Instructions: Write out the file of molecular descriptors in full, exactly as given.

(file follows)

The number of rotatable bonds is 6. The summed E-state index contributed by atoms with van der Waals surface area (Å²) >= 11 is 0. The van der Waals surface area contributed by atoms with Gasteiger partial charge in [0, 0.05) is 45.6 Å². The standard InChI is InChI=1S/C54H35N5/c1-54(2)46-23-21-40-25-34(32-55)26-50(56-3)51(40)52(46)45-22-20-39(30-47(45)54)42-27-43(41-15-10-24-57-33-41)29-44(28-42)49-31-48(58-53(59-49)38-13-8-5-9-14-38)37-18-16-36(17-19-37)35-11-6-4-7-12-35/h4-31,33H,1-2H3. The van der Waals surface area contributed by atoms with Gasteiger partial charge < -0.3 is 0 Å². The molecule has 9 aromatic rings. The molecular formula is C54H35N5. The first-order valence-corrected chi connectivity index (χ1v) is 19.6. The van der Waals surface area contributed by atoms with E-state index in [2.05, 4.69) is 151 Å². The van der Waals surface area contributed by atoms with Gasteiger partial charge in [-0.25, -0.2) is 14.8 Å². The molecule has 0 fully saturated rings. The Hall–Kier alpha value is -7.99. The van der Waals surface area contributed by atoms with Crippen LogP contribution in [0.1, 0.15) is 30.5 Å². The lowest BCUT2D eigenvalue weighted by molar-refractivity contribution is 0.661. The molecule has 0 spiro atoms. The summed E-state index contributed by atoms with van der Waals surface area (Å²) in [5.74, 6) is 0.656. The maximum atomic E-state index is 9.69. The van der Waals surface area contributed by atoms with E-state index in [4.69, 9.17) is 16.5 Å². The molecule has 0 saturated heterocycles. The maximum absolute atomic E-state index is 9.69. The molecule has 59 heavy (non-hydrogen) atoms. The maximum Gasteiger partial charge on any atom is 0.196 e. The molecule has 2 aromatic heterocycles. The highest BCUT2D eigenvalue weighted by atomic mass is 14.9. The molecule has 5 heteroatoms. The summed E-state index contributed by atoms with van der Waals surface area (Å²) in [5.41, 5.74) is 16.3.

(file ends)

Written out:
The number of rotatable bonds is 6. The summed E-state index contributed by atoms with van der Waals surface area (Å²) >= 11 is 0. The van der Waals surface area contributed by atoms with Gasteiger partial charge in [0, 0.05) is 45.6 Å². The standard InChI is InChI=1S/C54H35N5/c1-54(2)46-23-21-40-25-34(32-55)26-50(56-3)51(40)52(46)45-22-20-39(30-47(45)54)42-27-43(41-15-10-24-57-33-41)29-44(28-42)49-31-48(58-53(59-49)38-13-8-5-9-14-38)37-18-16-36(17-19-37)35-11-6-4-7-12-35/h4-31,33H,1-2H3. The van der Waals surface area contributed by atoms with Gasteiger partial charge < -0.3 is 0 Å². The molecule has 9 aromatic rings. The molecular formula is C54H35N5. The first-order valence-corrected chi connectivity index (χ1v) is 19.6. The van der Waals surface area contributed by atoms with E-state index in [2.05, 4.69) is 151 Å². The van der Waals surface area contributed by atoms with Gasteiger partial charge in [-0.25, -0.2) is 14.8 Å². The molecule has 0 fully saturated rings. The Hall–Kier alpha value is -7.99. The van der Waals surface area contributed by atoms with Crippen LogP contribution in [0.1, 0.15) is 30.5 Å². The lowest BCUT2D eigenvalue weighted by molar-refractivity contribution is 0.661. The molecule has 0 spiro atoms. The summed E-state index contributed by atoms with van der Waals surface area (Å²) in [5.74, 6) is 0.656. The maximum atomic E-state index is 9.69. The van der Waals surface area contributed by atoms with E-state index in [4.69, 9.17) is 16.5 Å². The molecule has 0 saturated heterocycles. The maximum absolute atomic E-state index is 9.69. The molecule has 59 heavy (non-hydrogen) atoms. The maximum Gasteiger partial charge on any atom is 0.196 e. The molecule has 2 aromatic heterocycles. The highest BCUT2D eigenvalue weighted by atomic mass is 14.9. The molecule has 5 heteroatoms. The summed E-state index contributed by atoms with van der Waals surface area (Å²) in [5.41, 5.74) is 16.3.